Tips to Avoid Weather Damage to Your Home
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There’s a reason we build shelters to protect ourselves from the elements—it gets brutal out there. Of course, the barrier that protects us from the heat, wind, and snow takes a beating from those extreme weather conditions. Over time (and sometimes immediately), your home can suffer weather-related damage.
While some damage can be easily fixed, other types of damage require further inspection. And in some cases, you’ll even need to boost your insurance policy. Consider the following tips if you live in a climate that’s prone to severe weather events.
These tips are brought to you by J.D.R. Hawkins, an award-winning and bestselling author of several fiction and one non-fiction book about the U.S. Civil War. You can find her Renegade series of novels on her website, JDRHawkins.com
Clean Your Gutters
If water can’t flow freely through your gutters, it can leak into your house, causing damage to the walls and even the foundation, compromising the home’s structure and stability. Remove any leaves or debris from the gutters, or you could hire a service to clean your gutters at least once a year. Another option is to use gutter guards to help prevent debris from getting lodged into the gutters in the first place.
If you’ve had clogged gutters, you can check for water damage yourself. Look for stains, warping, mold, and standing water. If you find any of these issues, you’ll want to have them addressed right away to avoid further damage.
Prune Your Trees
A dead branch (or even a live one) can break in a storm, causing damage to your roof, windows, or exterior walls. If you’re unable to do it, hire a tree service to remove dead branches and prune the trees to promote their healthy growth. This will also help prevent any unbalanced growth that could lead to the tree leaning or even falling against your home in the future. Dead trees can be a serious hazard, so consider hiring professionals to lend a hand. It’s easy to find reputable contractors via the members list of the LVBA.
Secure Items or Put Them Away
When the forecast calls for an event like a tornado, your best bet is to secure items like patio furniture, grills and the like. A flying chair could easily bust through a window and open your home up to more damage. Before snow season descends, make a point to clean and stow away any of those items so they come out good as new in the spring.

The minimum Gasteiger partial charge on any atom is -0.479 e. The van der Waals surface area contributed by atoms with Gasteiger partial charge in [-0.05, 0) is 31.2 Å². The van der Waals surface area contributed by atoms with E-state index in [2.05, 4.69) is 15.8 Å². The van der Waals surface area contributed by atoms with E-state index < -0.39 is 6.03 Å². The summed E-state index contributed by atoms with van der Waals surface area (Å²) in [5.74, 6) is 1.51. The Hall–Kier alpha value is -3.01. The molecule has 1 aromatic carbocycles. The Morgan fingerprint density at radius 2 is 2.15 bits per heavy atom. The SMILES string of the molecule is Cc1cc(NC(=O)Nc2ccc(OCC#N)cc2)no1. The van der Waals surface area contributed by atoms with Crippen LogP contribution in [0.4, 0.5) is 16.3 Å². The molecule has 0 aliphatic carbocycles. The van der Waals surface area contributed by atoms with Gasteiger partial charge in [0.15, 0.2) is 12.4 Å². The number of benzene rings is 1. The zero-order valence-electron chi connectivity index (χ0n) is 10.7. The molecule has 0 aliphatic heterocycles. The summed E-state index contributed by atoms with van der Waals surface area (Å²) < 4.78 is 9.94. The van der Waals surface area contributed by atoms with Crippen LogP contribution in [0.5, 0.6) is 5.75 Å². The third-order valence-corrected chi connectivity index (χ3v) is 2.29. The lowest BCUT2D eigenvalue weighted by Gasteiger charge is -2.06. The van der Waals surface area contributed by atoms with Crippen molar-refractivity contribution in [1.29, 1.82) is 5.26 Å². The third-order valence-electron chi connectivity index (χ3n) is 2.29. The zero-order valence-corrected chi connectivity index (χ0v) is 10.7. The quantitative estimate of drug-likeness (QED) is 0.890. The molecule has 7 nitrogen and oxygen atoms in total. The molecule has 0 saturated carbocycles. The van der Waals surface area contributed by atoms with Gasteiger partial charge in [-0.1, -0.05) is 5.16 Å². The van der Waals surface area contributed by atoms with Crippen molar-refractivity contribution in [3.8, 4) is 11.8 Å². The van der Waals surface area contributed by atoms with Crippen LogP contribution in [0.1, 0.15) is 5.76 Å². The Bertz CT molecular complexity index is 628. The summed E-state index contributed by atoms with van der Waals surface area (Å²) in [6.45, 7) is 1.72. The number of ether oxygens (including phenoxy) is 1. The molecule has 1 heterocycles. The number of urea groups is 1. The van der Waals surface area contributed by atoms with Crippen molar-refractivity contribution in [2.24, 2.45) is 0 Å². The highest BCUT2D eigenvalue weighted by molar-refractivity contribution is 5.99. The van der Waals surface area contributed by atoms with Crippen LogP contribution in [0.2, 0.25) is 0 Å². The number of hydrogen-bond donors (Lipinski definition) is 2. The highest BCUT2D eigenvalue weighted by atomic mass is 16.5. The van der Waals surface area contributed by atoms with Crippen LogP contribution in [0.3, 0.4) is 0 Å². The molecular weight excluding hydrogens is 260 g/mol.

Protect the Pipes
When winter is on the horizon, you’ll want to keep your water pipes in mind. A burst water pipe can cause extensive damage to your property, and it doesn’t take much to help keep your pipes safe and warm. Wrap exposed pipes with insulation or heat tape and seal any cracks or leaks. On severely cold days, leave a faucet or two dripping and open cabinet doors to allow warm air to circulate around the pipes.
The Time to Make Repairs is Now
Making needed repairs before a weather event can prevent more serious damage like installing storm windows and replacing cracked or damaged gutters. Keeping up with regular roof maintenance and repair is essential, as replacing an entire roof is fairly expensive. Also, if you live in a highly competitive market and intend to sell your home in the future, those repairs will pay off in the long run.
If your home endures a big storm, you’ll want to have a roof inspection, particularly if you know your roof was hit by debris or hail. While you can glance at your roof and spot a missing shingle or two, a professional will be able to see the bigger issues and details that can lead to major problems, like damaged flashing or how old the roof is.
Examine Your Insurance Policies
It never hurts to make sure you understand what your homeowner’s policy will cover—and what it won’t—in case of weather-related damage. According to Nationwide, nearly two-thirds of homes are underinsured. Living in an area that suffers extreme climate could be a compelling reason to boost your coverage. For example, you might need supplemental flood insurance to cover the costs of damage related to severe flooding if you’ve seen that sort of destruction in your community.
The adage about an ounce of prevention holds true when it comes to your home. To keep your home in top condition, address damage as it occurs and do what you can to avoid it in the first place. Your property value will thank you for it!